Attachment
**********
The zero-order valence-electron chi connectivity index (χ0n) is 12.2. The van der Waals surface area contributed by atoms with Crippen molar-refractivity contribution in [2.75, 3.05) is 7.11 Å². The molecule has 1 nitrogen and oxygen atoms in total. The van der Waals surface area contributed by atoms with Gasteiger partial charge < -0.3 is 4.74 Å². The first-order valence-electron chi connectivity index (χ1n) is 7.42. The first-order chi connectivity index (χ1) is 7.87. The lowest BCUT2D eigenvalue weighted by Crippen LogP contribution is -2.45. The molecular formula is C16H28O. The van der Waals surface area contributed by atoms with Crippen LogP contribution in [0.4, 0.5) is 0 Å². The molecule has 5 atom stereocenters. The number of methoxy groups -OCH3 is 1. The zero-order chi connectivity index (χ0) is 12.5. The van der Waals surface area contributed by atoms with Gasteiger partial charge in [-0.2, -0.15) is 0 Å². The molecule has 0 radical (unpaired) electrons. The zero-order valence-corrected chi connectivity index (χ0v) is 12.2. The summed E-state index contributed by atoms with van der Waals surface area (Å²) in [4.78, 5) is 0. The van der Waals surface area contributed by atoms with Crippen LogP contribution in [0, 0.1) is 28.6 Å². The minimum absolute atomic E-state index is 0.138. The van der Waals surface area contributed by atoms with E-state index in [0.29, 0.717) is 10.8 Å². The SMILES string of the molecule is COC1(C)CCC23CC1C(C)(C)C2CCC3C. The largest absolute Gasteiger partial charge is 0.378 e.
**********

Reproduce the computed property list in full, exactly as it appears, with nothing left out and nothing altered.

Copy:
The zero-order valence-electron chi connectivity index (χ0n) is 12.2. The van der Waals surface area contributed by atoms with Crippen molar-refractivity contribution in [2.75, 3.05) is 7.11 Å². The molecule has 1 nitrogen and oxygen atoms in total. The van der Waals surface area contributed by atoms with Gasteiger partial charge < -0.3 is 4.74 Å². The first-order valence-electron chi connectivity index (χ1n) is 7.42. The first-order chi connectivity index (χ1) is 7.87. The lowest BCUT2D eigenvalue weighted by Crippen LogP contribution is -2.45. The molecular formula is C16H28O. The van der Waals surface area contributed by atoms with Crippen LogP contribution in [0.4, 0.5) is 0 Å². The molecule has 5 atom stereocenters. The number of methoxy groups -OCH3 is 1. The zero-order chi connectivity index (χ0) is 12.5. The van der Waals surface area contributed by atoms with Gasteiger partial charge in [-0.2, -0.15) is 0 Å². The molecule has 0 radical (unpaired) electrons. The zero-order valence-corrected chi connectivity index (χ0v) is 12.2. The summed E-state index contributed by atoms with van der Waals surface area (Å²) in [4.78, 5) is 0. The van der Waals surface area contributed by atoms with Crippen LogP contribution in [0, 0.1) is 28.6 Å². The minimum absolute atomic E-state index is 0.138. The van der Waals surface area contributed by atoms with E-state index in [0.29, 0.717) is 10.8 Å². The SMILES string of the molecule is COC1(C)CCC23CC1C(C)(C)C2CCC3C. The largest absolute Gasteiger partial charge is 0.378 e.